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I am still a beginner in C++ and I am always curious about good/best coding methods.

Let's say I have a program which allows a users to edit the salary of a employee.

  1. The system will prompt the user which to key in a employee's name first.

  2. The system will then check whether or not the username exist.

  3. If the username existed, the system will then allow the user to change the employee's salary.

The salary and the name of the person is stored in a text file.

employeeInfo.txt (formatted by name and salary)

john 1000
mary 2000
bob 3000

user.h

#ifndef user_user_h
#define user_user_h
#include <iostream>

class  user  {

public:

    user(std::string userName,std::string salary);

    std::string getUserName();
    std::string getSalary();

    void setUserName(std::string userName);
    void setSalary(std::string salary);


private:
    std::string userName,salary;

};
#endif

user.cpp

#include "user.h"
#include <iostream>
#include <string>
using namespace std;

user::user(string userName,string salary)  {

    setUserName(userName);
    setSalary(salary);


};

string user::getUserName()    {
    return userName;
}
string user::getSalary()  {
    return salary;
}

void user::setUserName(std::string userName) {
    this->userName = userName;
}

void user::setSalary(std::string salary) {
    this->salary = salary;
}

main.cpp

#include "user.h"
#include <iostream>
#include <string>
#include <fstream>
#include <sstream>
#include <vector>
#include <stdio.h>
#include <string.h>
using namespace std;


int main(){
    vector<user> userDetails;
    string line;
    string userName;
    string salary;

    ifstream readFile("employeeInfo.txt");

    while(getline(readFile,line))   {
        stringstream iss(line);
        iss >> userName >> salary;

        //consturctor
        user employeeDetails(userName,
                             salary
                             );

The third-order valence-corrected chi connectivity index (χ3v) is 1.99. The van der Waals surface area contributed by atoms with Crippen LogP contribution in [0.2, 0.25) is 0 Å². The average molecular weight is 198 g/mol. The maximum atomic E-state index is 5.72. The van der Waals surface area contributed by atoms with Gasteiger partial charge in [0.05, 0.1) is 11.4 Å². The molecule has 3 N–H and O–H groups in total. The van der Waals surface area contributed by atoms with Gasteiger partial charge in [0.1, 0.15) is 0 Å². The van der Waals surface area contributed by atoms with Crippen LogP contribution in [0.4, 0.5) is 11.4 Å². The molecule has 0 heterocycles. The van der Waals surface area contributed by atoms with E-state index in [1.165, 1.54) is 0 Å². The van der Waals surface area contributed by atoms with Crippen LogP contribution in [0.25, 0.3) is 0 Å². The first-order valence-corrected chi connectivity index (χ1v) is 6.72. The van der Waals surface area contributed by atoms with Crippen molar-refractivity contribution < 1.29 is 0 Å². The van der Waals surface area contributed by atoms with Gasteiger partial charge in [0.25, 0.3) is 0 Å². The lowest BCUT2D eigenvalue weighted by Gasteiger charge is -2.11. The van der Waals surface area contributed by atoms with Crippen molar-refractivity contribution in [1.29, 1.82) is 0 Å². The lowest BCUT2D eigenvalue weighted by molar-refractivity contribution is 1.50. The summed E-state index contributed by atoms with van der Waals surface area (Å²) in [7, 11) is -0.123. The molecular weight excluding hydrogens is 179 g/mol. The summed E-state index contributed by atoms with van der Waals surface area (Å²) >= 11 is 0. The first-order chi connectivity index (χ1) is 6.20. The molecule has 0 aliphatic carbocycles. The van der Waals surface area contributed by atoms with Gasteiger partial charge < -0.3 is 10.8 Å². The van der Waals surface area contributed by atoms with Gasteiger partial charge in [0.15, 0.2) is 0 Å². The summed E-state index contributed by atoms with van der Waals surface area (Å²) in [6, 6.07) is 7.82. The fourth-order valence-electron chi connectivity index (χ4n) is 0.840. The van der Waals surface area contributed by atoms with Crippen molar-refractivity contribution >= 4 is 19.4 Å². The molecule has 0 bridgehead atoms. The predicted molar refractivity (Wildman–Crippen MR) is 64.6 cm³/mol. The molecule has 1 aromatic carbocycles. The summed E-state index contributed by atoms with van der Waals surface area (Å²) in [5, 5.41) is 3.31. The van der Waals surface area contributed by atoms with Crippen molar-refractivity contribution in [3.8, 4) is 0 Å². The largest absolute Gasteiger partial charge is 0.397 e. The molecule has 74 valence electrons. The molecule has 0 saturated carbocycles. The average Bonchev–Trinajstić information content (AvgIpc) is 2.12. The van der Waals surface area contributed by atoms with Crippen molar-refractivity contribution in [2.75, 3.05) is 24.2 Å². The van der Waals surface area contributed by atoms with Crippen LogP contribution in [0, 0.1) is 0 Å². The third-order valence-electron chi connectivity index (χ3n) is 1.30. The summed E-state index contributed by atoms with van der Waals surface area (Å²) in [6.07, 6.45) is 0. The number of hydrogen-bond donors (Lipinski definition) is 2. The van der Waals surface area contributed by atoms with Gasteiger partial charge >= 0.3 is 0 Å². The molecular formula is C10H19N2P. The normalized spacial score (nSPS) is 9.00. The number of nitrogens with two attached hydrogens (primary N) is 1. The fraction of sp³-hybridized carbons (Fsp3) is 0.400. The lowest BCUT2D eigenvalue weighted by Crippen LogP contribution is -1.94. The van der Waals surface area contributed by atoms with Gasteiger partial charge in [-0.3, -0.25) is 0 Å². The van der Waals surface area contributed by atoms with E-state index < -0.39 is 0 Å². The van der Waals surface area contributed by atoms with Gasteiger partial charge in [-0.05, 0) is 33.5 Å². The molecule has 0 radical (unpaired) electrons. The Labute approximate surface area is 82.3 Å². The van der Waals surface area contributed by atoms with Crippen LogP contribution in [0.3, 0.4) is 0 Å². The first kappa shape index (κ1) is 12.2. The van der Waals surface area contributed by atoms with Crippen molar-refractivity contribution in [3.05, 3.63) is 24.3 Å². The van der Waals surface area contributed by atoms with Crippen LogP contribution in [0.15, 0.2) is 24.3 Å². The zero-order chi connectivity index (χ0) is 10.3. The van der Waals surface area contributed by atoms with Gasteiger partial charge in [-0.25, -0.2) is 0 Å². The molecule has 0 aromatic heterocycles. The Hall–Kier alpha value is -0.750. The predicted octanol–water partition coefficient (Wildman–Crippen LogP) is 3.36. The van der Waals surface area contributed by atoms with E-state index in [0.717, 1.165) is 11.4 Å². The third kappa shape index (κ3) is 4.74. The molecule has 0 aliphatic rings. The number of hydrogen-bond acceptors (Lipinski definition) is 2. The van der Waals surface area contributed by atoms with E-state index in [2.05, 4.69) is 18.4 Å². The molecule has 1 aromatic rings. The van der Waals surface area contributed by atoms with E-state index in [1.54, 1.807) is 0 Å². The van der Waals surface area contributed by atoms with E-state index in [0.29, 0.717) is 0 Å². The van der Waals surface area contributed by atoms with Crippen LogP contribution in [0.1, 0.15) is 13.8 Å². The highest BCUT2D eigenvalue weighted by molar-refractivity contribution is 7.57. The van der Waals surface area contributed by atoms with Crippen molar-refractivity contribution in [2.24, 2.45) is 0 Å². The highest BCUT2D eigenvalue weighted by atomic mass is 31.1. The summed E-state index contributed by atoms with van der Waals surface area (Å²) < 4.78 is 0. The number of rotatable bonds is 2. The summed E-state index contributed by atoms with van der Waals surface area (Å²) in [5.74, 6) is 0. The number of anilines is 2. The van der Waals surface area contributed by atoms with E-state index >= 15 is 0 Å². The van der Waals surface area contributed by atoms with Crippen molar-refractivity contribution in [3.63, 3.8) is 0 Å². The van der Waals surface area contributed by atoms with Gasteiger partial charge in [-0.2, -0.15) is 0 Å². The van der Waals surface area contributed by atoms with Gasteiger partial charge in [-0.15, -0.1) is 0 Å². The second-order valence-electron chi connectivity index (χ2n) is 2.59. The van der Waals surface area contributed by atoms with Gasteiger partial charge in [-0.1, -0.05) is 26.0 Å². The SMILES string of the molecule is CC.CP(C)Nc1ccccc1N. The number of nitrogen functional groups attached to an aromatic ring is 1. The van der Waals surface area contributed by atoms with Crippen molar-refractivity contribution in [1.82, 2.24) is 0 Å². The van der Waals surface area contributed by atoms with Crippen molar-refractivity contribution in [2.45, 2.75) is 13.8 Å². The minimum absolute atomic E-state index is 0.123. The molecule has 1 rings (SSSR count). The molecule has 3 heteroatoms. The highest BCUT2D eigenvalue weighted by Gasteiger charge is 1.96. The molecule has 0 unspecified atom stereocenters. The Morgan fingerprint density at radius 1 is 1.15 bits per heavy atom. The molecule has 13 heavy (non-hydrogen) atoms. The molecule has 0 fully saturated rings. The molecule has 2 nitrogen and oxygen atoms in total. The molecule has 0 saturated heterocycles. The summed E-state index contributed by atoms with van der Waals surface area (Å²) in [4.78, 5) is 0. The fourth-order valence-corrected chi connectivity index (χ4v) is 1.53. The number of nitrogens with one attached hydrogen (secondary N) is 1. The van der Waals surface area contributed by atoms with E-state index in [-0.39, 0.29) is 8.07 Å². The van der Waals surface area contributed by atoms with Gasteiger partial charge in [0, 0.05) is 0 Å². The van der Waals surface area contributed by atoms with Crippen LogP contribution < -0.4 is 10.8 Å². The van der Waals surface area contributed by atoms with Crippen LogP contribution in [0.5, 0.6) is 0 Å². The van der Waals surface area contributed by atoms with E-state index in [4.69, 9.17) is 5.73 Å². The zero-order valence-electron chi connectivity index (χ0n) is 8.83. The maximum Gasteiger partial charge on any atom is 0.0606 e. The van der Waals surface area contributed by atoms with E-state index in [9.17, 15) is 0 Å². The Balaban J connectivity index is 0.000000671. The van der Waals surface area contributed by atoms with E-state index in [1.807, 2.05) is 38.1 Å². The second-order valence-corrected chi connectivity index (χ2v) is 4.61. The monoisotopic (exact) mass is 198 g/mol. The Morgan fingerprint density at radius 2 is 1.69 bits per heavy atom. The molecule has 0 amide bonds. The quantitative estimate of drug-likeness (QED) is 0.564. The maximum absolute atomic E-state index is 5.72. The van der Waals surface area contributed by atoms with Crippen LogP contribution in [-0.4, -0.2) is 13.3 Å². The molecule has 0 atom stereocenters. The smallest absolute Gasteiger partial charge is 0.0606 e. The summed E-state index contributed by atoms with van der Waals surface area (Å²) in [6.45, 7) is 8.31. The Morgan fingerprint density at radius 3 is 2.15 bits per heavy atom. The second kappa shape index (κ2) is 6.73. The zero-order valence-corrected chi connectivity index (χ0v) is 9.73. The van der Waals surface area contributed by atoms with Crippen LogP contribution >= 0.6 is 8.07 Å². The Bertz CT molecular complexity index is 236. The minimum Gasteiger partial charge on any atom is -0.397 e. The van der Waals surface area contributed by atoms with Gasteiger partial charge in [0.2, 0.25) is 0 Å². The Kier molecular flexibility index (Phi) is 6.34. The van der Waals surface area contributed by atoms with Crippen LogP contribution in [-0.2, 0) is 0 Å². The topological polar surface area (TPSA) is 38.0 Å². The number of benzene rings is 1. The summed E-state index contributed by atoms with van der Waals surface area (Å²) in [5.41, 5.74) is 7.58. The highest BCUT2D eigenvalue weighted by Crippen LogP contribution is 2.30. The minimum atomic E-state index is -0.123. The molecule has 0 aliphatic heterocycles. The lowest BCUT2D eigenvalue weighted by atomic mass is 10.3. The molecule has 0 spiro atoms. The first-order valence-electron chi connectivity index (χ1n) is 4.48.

userDetails.push_back(employeeDetails);

    }
    readFile.close();

    string name;
    cout << "Please enter a user name\n";
    cin >> name;

    for (int i =0; i<userDetails.size(); i++) {
        //search if there's a match
        if (userDetails[i].getUserName() == name) {
            string newSalary;

            cout << "Please enter a new salary" << endl;
            cin >> newSalary;
            userDetails[i].setSalary(newSalary);
        }
    }
    //display to see if the salary gets updated
    for (int i=0; i<userDetails.size(); i++) {
        cout << userDetails[i].getSalary << "\n";
    }
}

I am not really sure if my code (shown below) is the worst method to search for a record in a vector and match it against the input of the user. I would like to know is there any way to improve my code. I'd also like to gather some tips and ideas from you all to determine if this is the worst method to search for a record in a vector.

//search for existing username
for (int i =0; i<userDetails.size(); i++) {
            if (userDetails[i].getUserName() == name) {
                //do stuff
            }
        }
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Your question is surprisingly hard to answer, largely because you ask one question in your words, but a different question in your code. Your written question is whether looking up a value by sequentially scanning a vector is the best or worst way to do it. And the answer to that question is nuanced. I'll talk more about this in a bit.